Chapter 3: American Free Enterprise Section 1

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1 Chapter 3: American Free Enterprise Section 1

2 Objectives 1. Define the basic principles of the U.S. free enterprise system. 2. Describe the role of the consumer in the American economy. 3. Identify the constitutional protections that underlie free enterprise. 4. Explain why the government may intervene in the marketplace. Chapter 3, Section 1 Slide 2

3 Key Terms profit motive: the incentive that drives individuals and business owners open opportunity: the principle that anyone can compete in the marketplace legal equality: the principle that everyone has the same legal rights private property rights: the principle that people have the right to control their possessions and use them as they wish Chapter 3, Section 1 Slide 3

4 Key Terms, cont. free contract: the principle that people may decide what agreements they want to enter into voluntary exchange: the principle that people may decide what, when, and how they want to buy and sell interest group: a private organization that tries to persuade public officials to act in ways that benefit its members patriotism: love of one s country Chapter 3, Section 1 Slide 4

5 Key Terms, cont. eminent domain: the right of a government to take private property for public use public interest: the concerns of society as a whole public discourse laws: laws requiring companies to provide information about their products or services Chapter 3, Section 1 Slide 5

6 Introduction What are the benefits of free enterprise? Free enterprise makes it possible for people who have ideas and persistence to start businesses and make themselves successful. Free enterprise also offers a great deal of economic freedom to the consumer. Chapter 3, Section 1 Slide 6

7 What is Free Enterprise? The United States is considered by many to be a land of opportunity. The American tradition of free enterprise has been a key factor in supporting this belief. Chapter 3, Section 1 Slide 7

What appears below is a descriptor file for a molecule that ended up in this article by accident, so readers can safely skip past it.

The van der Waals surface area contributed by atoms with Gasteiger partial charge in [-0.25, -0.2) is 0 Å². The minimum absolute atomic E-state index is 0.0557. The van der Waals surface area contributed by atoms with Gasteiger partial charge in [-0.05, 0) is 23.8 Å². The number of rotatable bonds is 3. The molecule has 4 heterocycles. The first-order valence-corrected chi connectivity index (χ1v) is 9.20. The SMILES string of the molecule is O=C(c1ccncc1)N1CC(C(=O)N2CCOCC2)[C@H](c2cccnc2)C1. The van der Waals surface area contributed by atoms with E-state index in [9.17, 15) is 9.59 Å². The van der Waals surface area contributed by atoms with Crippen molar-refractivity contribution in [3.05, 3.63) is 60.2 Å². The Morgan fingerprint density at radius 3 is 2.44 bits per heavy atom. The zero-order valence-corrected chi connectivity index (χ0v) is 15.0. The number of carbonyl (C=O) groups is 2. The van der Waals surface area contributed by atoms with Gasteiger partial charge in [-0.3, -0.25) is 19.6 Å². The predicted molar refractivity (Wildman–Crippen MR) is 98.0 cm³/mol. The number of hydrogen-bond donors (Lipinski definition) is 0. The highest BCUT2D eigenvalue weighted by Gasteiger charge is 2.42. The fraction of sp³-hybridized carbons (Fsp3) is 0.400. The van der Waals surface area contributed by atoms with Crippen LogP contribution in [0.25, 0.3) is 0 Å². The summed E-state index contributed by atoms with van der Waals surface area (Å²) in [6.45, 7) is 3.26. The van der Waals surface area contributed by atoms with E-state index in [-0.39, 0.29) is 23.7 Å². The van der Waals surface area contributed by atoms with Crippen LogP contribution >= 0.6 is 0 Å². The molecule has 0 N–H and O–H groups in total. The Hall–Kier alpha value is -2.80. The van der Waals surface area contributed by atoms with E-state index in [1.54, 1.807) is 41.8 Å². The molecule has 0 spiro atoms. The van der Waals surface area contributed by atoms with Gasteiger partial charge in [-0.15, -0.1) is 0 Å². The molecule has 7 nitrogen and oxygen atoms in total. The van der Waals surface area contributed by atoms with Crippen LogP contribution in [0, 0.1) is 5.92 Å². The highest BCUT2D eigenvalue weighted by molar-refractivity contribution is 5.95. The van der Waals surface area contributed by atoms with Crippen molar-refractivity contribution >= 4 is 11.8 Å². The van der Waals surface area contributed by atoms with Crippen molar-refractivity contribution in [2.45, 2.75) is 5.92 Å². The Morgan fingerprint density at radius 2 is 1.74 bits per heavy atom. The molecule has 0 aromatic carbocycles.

8 Principles of Free Enterprise Characteristics of a free enterprise include: Profit motive The American economy rests on recognition of the profit motive as a key incentive. In a free enterprise businesspeople make decisions based on what will increase their profits. Open opportunity The American principle of open opportunity says that anyone can compete in the marketplace. Chapter 3, Section 1 Slide 8

9 Principles, cont. Checkpoint: What are three key economic rights that Americans enjoy? Legal equity American free enterprise believes in the principle that everyone has the same legal rights. Private property The free enterprise system allows people to make their own decisions about their own property. Freedom to buy and sell People can decide what agreements to enter into, as well as what, when, and how they want to buy and sell. Chapter 3, Section 1 Slide 9

10 The Role of the Consumer Checkpoint: What role do consumers play in a free enterprise system? In the free enterprise system consumers have the freedom to make their own economic choices. Through voluntary exchange, consumers send a signal to businesses, telling them what to produce and how much to make. Consumers can also make their wishes known to businesses by joining interest groups, which influence public officials to act in ways that benefit its members. Chapter 3, Section 1 Slide 10